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Title: Paternal age effect mutations in germ cell development : pathological correlates in normal testis and testicular tumours
Author: Lim, Jasmine
ISNI:       0000 0004 2721 0470
Awarding Body: University of Oxford
Current Institution: University of Oxford
Date of Award: 2011
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Pathogenic gain-of-function mutations associated with increased paternal age, albeit harmful to embryonic development, are paradoxically enriched in the normal testis. Evidence from previous studies indicates that these so-called paternal age-effect mutations confer a proliferative advantage to the spermatogonia in which they arise, leading to clonal expansion within the normal testis over time. Recently, spermatocytic seminoma (SS; a rare testicular germ cell tumour that occurs mainly in older men) has emerged as a key link between the processes of somatic and germline mutation (Goriely et al, Nat Genet. 41:1247-52, 2009), suggesting that the proposed clonal expansion events can in some cases lead to testicular tumourigenesis. In this thesis, I have used immunohistochemistry to seek evidence for putative clones of cells in the normal adult testis. To address this, a screening approach was developed using markers chosen from analysis of normal testicular tissues and SS. The ontogeny of OCT2 and SSX expression in human testis, from embryonic development to adulthood, identified distinct subpopulations of spermatogonia at different maturation stages. Together, these data reveal the potential of OCT2 as a novel marker of Adark spermatogonia (human reserve spermatogonial stem cells). In parallel with these observations, two distinct types of SS characterised by differential OCT2 and SSX immunoexpression were identified, providing new evidence for heterogeneity of this tumour. This work provided the backdrop to the detailed immunohistochemical study of normal adult testis by characterising in serial sections the expression of five spermatogonial markers, MAGEA4, SSX, FGFR3, OCT2 and SAGE1, and a proliferation marker, Ki67. Independent sections were screened with predetermined criteria set to identify unusual positively-stained cellular clusters within the seminiferous tubules. Several antigenic combinations previously described in SS were observed in a subset of these clones, suggesting differing genetic origins and a possible link with early events of testicular tumourigenesis. The size (minimum number of cells) of each clonal event was estimated and its correlation with the staining pattern of the molecular markers was investigated. In summary, the data presented in this thesis convincingly identify for the first time the previously hypothesised clonal events in the testis using immunohistochemical markers. My research will pave the way for future work involving genetic analysis of microdissected cells from these putative clones, aimed at identifying the underlying mutational events thought to be present.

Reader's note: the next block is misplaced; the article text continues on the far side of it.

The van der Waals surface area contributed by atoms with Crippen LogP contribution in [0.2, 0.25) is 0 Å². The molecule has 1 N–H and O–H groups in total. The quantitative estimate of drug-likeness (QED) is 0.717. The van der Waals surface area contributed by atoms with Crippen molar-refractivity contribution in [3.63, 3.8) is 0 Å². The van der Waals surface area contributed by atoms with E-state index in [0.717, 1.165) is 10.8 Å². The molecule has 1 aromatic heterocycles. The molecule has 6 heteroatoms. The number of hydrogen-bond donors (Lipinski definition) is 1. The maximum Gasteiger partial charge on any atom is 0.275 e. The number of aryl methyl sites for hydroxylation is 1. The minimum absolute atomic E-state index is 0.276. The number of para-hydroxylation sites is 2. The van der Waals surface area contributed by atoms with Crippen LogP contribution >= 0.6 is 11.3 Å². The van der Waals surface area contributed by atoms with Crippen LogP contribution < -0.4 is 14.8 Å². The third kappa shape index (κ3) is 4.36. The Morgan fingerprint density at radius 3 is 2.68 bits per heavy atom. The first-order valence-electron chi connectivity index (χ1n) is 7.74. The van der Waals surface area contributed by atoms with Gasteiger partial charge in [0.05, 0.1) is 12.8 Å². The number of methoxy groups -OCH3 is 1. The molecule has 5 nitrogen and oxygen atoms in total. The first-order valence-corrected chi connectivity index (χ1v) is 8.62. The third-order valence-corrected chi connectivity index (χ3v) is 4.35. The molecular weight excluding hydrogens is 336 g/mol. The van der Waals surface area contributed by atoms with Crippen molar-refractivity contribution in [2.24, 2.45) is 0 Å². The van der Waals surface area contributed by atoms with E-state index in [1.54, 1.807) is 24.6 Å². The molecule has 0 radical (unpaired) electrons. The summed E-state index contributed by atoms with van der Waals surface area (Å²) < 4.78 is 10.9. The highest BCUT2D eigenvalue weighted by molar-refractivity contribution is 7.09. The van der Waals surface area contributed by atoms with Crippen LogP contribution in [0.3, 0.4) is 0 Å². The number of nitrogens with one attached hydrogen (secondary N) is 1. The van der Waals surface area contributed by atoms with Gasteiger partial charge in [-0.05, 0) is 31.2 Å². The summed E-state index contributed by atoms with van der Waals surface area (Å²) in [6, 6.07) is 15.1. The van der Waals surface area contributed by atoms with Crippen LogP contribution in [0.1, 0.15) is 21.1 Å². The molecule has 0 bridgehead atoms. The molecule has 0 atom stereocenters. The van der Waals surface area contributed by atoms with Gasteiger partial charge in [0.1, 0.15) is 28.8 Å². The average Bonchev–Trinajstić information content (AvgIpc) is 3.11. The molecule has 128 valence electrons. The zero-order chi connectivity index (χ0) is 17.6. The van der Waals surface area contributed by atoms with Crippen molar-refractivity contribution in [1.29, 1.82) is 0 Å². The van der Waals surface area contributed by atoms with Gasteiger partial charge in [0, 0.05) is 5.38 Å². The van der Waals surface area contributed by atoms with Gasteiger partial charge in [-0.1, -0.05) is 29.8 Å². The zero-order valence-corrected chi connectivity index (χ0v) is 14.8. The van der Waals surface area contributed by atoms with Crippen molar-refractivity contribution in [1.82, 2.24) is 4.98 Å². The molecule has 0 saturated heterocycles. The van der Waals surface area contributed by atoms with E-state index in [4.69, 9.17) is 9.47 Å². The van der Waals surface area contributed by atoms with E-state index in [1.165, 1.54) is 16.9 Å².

Supervisor: Wilkie, Andrew O. M. Sponsor: Malaysian Ministry of Higher Education
Qualification Name: Thesis (Ph.D.) Qualification Level: Doctoral
EThOS ID:  DOI: Not available
Keywords: Clinical laboratory sciences ; Clinical genetics ; Pathology ; paternal age effect mutations ; normal testis ; testicular tumours